Africa’s educational systems are suffering from growing pains. More students than ever are enrolling in school, but the supply of teachers and infrastructure have not kept up with demand.
Educators say about 80 percent of African students are completing primary school -- thanks in part to the push to meet the UN’s Millennium Development Goals. They call for universal primary education by the 2015.
John Daniel, the president and CEO of the intergovernmental organization the Commonwealth of Learning, says success is bringing more challenges.
“The African countries achieved in 10 years what it took many developed countries 100 years to do two centuries ago," he said, "and they don’t have many resources left over to do secondary.”
“Girls who have secondary education … have on average worldwide one-point-eight fewer children than girls who don’t," he said. "That’s a difference of two or three billion to the population of the world by 2050. There is [one educational researcher, Joel Cohen] who says therefore girls’ education is best way of stopping population growth and climate change.”
The Commonwealth of Learning proposes open schools, using new technologies and new ways to meet the needs of school aged children, drop-outs, mothers who want to learn at home and working adults.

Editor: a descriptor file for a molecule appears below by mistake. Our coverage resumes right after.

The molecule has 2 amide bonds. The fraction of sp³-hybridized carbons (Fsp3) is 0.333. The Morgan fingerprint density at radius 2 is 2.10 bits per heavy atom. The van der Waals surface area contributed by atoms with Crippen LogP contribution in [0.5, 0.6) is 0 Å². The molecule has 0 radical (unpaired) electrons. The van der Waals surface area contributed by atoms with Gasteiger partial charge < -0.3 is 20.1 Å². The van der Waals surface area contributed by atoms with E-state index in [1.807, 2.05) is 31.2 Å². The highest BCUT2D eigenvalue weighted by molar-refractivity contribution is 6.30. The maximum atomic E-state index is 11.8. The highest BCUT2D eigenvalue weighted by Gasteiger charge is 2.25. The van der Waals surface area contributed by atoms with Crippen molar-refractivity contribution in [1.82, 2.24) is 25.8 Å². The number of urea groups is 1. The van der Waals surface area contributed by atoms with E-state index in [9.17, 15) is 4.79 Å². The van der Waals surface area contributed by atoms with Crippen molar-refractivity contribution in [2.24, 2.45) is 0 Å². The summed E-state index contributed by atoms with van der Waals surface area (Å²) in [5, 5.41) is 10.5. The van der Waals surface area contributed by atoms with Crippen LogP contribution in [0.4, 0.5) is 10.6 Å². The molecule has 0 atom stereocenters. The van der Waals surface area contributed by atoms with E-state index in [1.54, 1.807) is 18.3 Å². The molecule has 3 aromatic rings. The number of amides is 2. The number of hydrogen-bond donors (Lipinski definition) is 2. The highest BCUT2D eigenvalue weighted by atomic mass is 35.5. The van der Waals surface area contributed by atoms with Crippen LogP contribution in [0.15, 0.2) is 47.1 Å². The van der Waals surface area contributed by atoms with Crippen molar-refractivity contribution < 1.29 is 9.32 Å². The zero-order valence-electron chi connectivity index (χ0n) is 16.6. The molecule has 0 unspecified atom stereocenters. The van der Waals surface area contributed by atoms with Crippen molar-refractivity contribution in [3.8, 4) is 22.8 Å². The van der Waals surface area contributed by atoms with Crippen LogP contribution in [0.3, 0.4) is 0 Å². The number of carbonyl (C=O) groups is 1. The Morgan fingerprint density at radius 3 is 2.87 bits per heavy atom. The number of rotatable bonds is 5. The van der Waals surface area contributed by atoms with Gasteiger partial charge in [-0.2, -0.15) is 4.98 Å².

He said the schools cut costs and save time by using new technologies, including cell phones. Secondary school curricula can be created and shared among schools without costly intellectual property rights.
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That’s exactly what’s happening in a project involving six Commonwealth countries that develop and share course materials – Botswana, Lesotho, Namibia, Seychelles, Zambia and Trinidad and Tobago.
Some secondary schools in Africa are considering the use of cell phones to reach students who cannot attend traditional classroom lectures. Instead, they can listen to lessons sent by voicemail and even take tests by phone.
The world urgently needs to recruit more than 8 million extra teachers, according to UN estimates, warning that a looming shortage of primary school teachers threatens to undermine global efforts to ensure universal access to primary education by 2015.
At least 2m new teaching positions will need to be created by 2015, the UN said in a report published this week. An additional 6.2 million teachers will need to be recruited to maintain current workforces and replace those expected to retire or leave classrooms due to career changes, illnesses, or death.